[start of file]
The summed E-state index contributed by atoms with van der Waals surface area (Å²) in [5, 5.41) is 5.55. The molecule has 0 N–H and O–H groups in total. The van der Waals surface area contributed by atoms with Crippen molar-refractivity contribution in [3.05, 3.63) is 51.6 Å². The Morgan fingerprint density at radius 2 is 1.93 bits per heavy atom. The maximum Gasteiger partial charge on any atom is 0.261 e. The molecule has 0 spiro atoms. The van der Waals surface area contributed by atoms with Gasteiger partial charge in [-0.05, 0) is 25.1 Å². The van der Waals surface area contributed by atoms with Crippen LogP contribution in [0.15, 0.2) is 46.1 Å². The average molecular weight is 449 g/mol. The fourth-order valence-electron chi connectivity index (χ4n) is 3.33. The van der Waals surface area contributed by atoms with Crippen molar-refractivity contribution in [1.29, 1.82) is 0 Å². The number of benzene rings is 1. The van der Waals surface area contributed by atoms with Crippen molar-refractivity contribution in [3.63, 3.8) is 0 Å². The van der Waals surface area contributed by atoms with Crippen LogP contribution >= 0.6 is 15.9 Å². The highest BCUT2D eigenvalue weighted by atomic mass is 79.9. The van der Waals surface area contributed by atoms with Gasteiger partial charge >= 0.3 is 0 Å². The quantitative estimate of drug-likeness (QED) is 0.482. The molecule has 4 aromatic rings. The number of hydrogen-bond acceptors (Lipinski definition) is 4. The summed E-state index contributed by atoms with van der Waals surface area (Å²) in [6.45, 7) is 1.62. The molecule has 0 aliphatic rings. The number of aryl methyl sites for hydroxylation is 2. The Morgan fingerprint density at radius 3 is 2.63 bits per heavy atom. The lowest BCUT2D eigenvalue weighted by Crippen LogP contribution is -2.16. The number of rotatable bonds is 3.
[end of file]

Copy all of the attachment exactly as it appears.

The summed E-state index contributed by atoms with van der Waals surface area (Å²) in [5, 5.41) is 5.55. The molecule has 0 N–H and O–H groups in total. The van der Waals surface area contributed by atoms with Crippen molar-refractivity contribution in [3.05, 3.63) is 51.6 Å². The Morgan fingerprint density at radius 2 is 1.93 bits per heavy atom. The maximum Gasteiger partial charge on any atom is 0.261 e. The molecule has 0 spiro atoms. The van der Waals surface area contributed by atoms with Gasteiger partial charge in [-0.05, 0) is 25.1 Å². The van der Waals surface area contributed by atoms with Crippen LogP contribution in [0.15, 0.2) is 46.1 Å². The average molecular weight is 449 g/mol. The fourth-order valence-electron chi connectivity index (χ4n) is 3.33. The van der Waals surface area contributed by atoms with Crippen molar-refractivity contribution in [1.29, 1.82) is 0 Å². The number of benzene rings is 1. The van der Waals surface area contributed by atoms with Crippen molar-refractivity contribution in [3.63, 3.8) is 0 Å². The van der Waals surface area contributed by atoms with Crippen LogP contribution >= 0.6 is 15.9 Å². The highest BCUT2D eigenvalue weighted by atomic mass is 79.9. The van der Waals surface area contributed by atoms with Gasteiger partial charge >= 0.3 is 0 Å². The quantitative estimate of drug-likeness (QED) is 0.482. The molecule has 4 aromatic rings. The number of hydrogen-bond acceptors (Lipinski definition) is 4. The summed E-state index contributed by atoms with van der Waals surface area (Å²) in [6.45, 7) is 1.62. The molecule has 0 aliphatic rings. The number of aryl methyl sites for hydroxylation is 2. The Morgan fingerprint density at radius 3 is 2.63 bits per heavy atom. The lowest BCUT2D eigenvalue weighted by Crippen LogP contribution is -2.16. The number of rotatable bonds is 3.